Getting to select a book to borrow or to buy can be motivating in itself. When my kids were small, we spent a ton of time in the children’s section at our local bookstore. They loved getting to pick out a book to buy. They’d often have the book read in just a day or two after we bought it, but they loved having a new book that was theirs. They also enjoyed trips to the library, and the librarians were particularly helpful at honing in on titles (that I didn’t know) that matched my kids’ interests. Librarians can also help parents by doing short book talks on titles which may pique reluctant readers’ interests.
5. Introduce reluctant readers to graphic novels and comic books.
“A picture is worth a thousand words,” right? While I wouldn’t want kids only to read graphic novels and comic books, they have much to offer especially to kids with learning challenges. They can boost a reader’s confidence, and the pictures provide additional evidence to support inferences. The images often force readers to slow down and look more closely at what’s on the page. These books usually don’t take long to read, so reluctant readers gain a sense of accomplishment as they finish them. You can even find a graphic novel version of many classic stories. I must say I’m a fan, but I will qualify my recommendation by saying it’s important that kids don’t just read comics and graphic stories. They need to read regular texts, too. Make a deal with the reluctant reader so he can alternate between graphic novels and regular books.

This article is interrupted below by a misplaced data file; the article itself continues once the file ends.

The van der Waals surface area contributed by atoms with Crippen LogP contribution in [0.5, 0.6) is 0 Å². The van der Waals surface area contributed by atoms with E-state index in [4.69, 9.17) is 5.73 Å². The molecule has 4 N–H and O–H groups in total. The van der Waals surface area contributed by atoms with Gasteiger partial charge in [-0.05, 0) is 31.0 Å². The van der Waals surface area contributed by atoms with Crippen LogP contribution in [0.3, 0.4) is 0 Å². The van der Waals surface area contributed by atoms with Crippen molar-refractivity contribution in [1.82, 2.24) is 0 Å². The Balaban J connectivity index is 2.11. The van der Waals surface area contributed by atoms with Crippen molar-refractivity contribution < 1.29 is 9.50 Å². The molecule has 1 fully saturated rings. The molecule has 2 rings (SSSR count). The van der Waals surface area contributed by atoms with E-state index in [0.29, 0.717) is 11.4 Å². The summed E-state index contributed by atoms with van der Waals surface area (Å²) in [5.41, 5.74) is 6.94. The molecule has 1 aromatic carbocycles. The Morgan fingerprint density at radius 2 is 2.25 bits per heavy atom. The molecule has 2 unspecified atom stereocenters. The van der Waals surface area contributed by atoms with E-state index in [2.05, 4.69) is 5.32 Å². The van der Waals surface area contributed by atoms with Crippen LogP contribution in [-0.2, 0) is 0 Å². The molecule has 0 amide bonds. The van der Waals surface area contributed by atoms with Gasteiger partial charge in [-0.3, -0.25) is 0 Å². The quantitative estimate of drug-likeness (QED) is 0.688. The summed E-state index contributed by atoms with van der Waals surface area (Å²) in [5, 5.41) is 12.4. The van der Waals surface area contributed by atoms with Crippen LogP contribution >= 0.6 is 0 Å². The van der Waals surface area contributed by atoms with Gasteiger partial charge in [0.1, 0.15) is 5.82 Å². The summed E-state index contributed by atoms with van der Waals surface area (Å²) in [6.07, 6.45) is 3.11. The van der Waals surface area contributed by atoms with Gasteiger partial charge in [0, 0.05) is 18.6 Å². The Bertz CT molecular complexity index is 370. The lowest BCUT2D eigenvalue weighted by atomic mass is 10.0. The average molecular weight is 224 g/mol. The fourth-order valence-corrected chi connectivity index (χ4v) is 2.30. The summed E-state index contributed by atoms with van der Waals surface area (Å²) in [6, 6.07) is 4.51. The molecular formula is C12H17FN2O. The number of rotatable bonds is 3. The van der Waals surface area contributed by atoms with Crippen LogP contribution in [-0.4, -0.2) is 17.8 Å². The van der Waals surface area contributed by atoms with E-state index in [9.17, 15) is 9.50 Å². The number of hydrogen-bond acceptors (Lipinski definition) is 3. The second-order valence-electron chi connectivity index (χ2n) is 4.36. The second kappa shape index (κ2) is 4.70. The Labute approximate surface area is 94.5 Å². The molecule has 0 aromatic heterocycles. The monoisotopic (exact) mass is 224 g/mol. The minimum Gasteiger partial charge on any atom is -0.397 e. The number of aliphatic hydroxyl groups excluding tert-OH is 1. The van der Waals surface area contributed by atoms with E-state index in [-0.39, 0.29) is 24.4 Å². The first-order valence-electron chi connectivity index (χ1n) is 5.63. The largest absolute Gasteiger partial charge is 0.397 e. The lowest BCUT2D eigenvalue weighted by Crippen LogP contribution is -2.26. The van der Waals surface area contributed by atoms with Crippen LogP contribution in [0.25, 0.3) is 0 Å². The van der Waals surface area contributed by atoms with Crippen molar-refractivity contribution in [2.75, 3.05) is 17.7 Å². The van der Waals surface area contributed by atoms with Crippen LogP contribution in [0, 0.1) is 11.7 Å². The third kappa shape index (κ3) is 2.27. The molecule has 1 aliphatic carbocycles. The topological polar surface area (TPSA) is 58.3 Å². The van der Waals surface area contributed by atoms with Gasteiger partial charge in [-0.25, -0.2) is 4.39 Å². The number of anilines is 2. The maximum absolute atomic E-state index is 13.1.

6. Reading is reading. Encourage other types of texts.
Reading doesn’t always happen with a book. Real-world reading happens all day, every day, and all around us. Here a just a few things I’ve read in the past 48 hours: newspaper articles, magazine articles, websites, blog posts, emails, product reviews, social media posts, text messages, advertising flyers, junk mail, billboards and street signs, movie reviews, song lyrics, instructions on a pesticide bottle, and the TV-channel guide. I’m sure there are others I can’t recall. Encourage reading wherever you can.
7. Create more time for boredom.
Yes, I know even our little ones like to look at the screens, and they do hold kids’ attention with shows and games. I know that my teenagers and I are pretty addicted to looking at our smartphones. The fact is we all spend way too much time staring at screens. As parents and teachers, we need to dial our usage back and set some limits on our kids. Sure, they’ll complain they are bored. They’ll whine about having nothing to do. They may pitch fits, fight with siblings, and get into trouble. They might also pick up a book and read.
8. Consider a friendly, family competition.
Personally, I’m not that motivated by competition, but many kids are. Set up a challenge to see who can read the most pages in a book this week. See who can finish a book each week of the summer. Have your reluctant reader come up with a competition that he thinks he can win and then agree to it. For the past few years, I’ve challenged my students to a 40-book challenge (thank you, Donalyn Miller), and many of them have completed way more books that I have.
9. Dangle a reward in front of reluctant readers.
Part of me hates even to suggest this. “Reading is its own reward! It’s intrinsically motivating!” I sincerely believe that. I can think of few things more fun than losing track of time while curled up in my chair with a good book. And yet, not everyone feels this way. Some people have no intrinsic motivation to read. They hate it. It’s difficult for them, or they get no pleasure from it. In that case, what does motivate him? Have a conversation with your reluctant reader and find out. Maybe getting him to read is going to cost you big time, but I’m not sure you can make a better investment.
What suggestions do you have to inspire reluctant readers? What have you found that’s worked?